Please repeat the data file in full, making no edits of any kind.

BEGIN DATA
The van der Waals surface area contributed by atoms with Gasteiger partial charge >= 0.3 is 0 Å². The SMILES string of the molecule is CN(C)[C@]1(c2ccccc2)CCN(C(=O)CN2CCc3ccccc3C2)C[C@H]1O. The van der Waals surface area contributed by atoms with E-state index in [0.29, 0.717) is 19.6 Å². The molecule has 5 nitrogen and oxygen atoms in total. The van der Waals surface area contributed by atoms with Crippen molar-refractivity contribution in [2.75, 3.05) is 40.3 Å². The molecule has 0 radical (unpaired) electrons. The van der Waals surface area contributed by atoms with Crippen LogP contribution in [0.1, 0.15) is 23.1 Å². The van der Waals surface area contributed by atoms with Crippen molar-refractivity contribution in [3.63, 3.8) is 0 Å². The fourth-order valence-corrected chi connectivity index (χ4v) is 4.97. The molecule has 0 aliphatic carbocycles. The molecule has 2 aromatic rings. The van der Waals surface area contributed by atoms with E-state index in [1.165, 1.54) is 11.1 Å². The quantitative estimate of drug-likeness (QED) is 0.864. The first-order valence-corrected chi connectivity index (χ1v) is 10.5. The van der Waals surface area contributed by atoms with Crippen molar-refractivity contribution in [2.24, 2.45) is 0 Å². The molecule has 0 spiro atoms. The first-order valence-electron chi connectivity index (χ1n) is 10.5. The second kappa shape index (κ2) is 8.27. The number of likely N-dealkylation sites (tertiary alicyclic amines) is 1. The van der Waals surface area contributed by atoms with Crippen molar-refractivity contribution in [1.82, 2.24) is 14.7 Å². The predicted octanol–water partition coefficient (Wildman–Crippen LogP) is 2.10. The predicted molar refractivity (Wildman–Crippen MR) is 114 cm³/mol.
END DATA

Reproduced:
The van der Waals surface area contributed by atoms with Gasteiger partial charge >= 0.3 is 0 Å². The SMILES string of the molecule is CN(C)[C@]1(c2ccccc2)CCN(C(=O)CN2CCc3ccccc3C2)C[C@H]1O. The van der Waals surface area contributed by atoms with E-state index in [0.29, 0.717) is 19.6 Å². The molecule has 5 nitrogen and oxygen atoms in total. The van der Waals surface area contributed by atoms with Crippen molar-refractivity contribution in [2.75, 3.05) is 40.3 Å². The molecule has 0 radical (unpaired) electrons. The van der Waals surface area contributed by atoms with Crippen LogP contribution in [0.1, 0.15) is 23.1 Å². The van der Waals surface area contributed by atoms with Crippen molar-refractivity contribution in [3.63, 3.8) is 0 Å². The fourth-order valence-corrected chi connectivity index (χ4v) is 4.97. The molecule has 0 aliphatic carbocycles. The molecule has 2 aromatic rings. The van der Waals surface area contributed by atoms with E-state index in [1.165, 1.54) is 11.1 Å². The quantitative estimate of drug-likeness (QED) is 0.864. The first-order valence-corrected chi connectivity index (χ1v) is 10.5. The van der Waals surface area contributed by atoms with Crippen molar-refractivity contribution in [2.24, 2.45) is 0 Å². The molecule has 0 spiro atoms. The first-order valence-electron chi connectivity index (χ1n) is 10.5. The second kappa shape index (κ2) is 8.27. The number of likely N-dealkylation sites (tertiary alicyclic amines) is 1. The van der Waals surface area contributed by atoms with Crippen molar-refractivity contribution in [1.82, 2.24) is 14.7 Å². The predicted octanol–water partition coefficient (Wildman–Crippen LogP) is 2.10. The predicted molar refractivity (Wildman–Crippen MR) is 114 cm³/mol.